Patrick McGahern Books recently published a catalogue of Rare, Scarce and Interesting Early North America Travel & Emigration, including many autographed and association copies from the collection assembled over forty-five years. There are many 18th and 19th century travel accounts here, with most focused on Canada. Not surprisingly, the U. S. is also involved in numerous accounts. Traveling Europeans often targeted both lands, and when you go back to the 18th and early 19th century, the border between those two countries was not always clearly defined. Now, here are some samples from McGahern's Catalogue 248.
We begin with a journey to Canada and the U.S., or perhaps to neither. Nothing like a riddle. The traveler was Pierre Francois Xavier de Charlevoix. He explored parts of Canada, more of the U.S., but in the early 18th century when commissioned by France to explore the land, it was still known as New France. Charlevoix carried out two expeditions. Item 7 is an account of the second: Journal of a Voyage to North-America. This is an English translation of the third volume of Charlevoix's 1744 account of both of his trips, this one having been published in 1761. He traveled to Lake Superior and along the Mississippi River. The goal was to find a route to the "western sea," but we now know he was nowhere near finding it. Any connection to the Pacific was still too far away. He did come back suggesting the Missouri River likely led somewhere close to it, and that would be the route Lewis and Clark would take on their successful journey to the Pacific almost a century later. While the primary mission was not accomplished, Charlevoix did return with much information about the geography, natural history, and natives of the land. Priced at CAD $5,000 (Canadian dollars, or approximately $3,700 in U.S. dollars).
Here is another, almost as early account of areas that are now part of the United States and Canada. The writer was Peter Kalm (or Pehr Kalm), who came from Sweden, but for different purposes. Kalm was a naturalist, a disciple of Linnaeus, the botanist and zoologist noted for creating the modern system of taxonomy of species. Kalm came to collect seeds and study American botany. He arrived in 1748 and stayed until 1751. The first six months were spent in Philadelphia, meeting with notable American botanists. This time is covered in volume 1. The second volume covers the time he spent at the Swedish settlements in New Jersey. The last volume covers his travels to Niagara Falls and on to Canada, spending time in Montreal and Quebec City. The title is Travels into North America... published 1770-1771. Naturally, the book contains much about the flora of the land, but also covers topics such as the civil, ecclesiastical, and commercial relations of the country and the manners of its inhabitants. Item 25. CAD $10,000 (US $7,400).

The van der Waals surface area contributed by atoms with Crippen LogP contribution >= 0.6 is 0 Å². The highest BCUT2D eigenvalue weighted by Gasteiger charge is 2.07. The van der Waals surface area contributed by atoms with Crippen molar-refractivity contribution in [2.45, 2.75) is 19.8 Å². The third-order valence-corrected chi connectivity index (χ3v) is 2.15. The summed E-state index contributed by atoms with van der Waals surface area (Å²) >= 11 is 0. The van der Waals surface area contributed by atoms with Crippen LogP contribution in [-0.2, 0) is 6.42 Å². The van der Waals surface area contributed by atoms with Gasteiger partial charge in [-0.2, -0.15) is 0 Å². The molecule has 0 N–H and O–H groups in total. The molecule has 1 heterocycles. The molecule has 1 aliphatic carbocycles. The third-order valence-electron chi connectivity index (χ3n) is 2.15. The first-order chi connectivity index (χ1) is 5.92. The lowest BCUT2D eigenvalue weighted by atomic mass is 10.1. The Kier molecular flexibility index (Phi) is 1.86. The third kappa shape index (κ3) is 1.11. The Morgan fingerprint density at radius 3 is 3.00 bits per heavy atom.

Next up is a thorough description of Canada from 1839: An Historical and Descriptive Account of British America, comprising Canada, Upper and Lower... by Hugh Murray. The timing required constant updating as the book was being finished, this being the time of the unsuccessful Canadian rebellion. Hugh Murray did not bring personal experience to his work. I don't know that he ever even saw Canada. However, he had access to much previously written material, including French accounts apparently overlooked by others. He also had access to George Simpson, Governor of the Hudson's Bay Company, and various other people with deep experience in Canada. The book provides detailed information about Canada not just for the curious, but for use by emigrants as well. This copy comes with an interesting provenance. It was once owned by Sir Hugh Allan, and since it is dated 1839, it was evidently purchased new. Allan came to Canada from Scotland, and eventually he would operate the largest private shipping company in the world. By the time he purchased this book (1839), it was already the largest in Canada. That this book was designed to aid immigrants is noteworthy as the "Allan Line" transported large numbers of immigrants to Canada. Allen's wealth became so great that in 1863, he built Ravenscrag, a 72-room mansion in Montreal today part of the McGill University medical school. When he died in 1882, Hugh Allan was one of the wealthiest people in the world. Item 35. CAD $750 (US $553).
If you would like to learn of many more books about early travels to Canada, here is a bibliography of them: The Travellers, - Canada to 1900. An annotated bibliography of works published in English from 1577. Written by Elizabeth Waterston and others and published in 1989, this is a chronological bibliography of over 700 early travelers' books on Canada written in English. Item 53. CAD $75 (US $55).
Frederick Law Olmstead is perhaps America's most notable landscape architect. His specialty was city parks, though he designed landscapes for many notable residences as well. His most notable design is America's most famous urban park, New York's Central Park. While most of his work was performed in the United States, here is a major design from Canada. Item 39 is Olmstead's design for Mount Royal, Montreal, published in 1881. It includes the 1877 folding Mount Royal Design Map. Mount Royal is a large park built around a small mountain in Montreal. However, the completed park did not fully meet the designs in Olmstead's plan. This book appears to be quite rare. CAD $5,000 (US $3,700).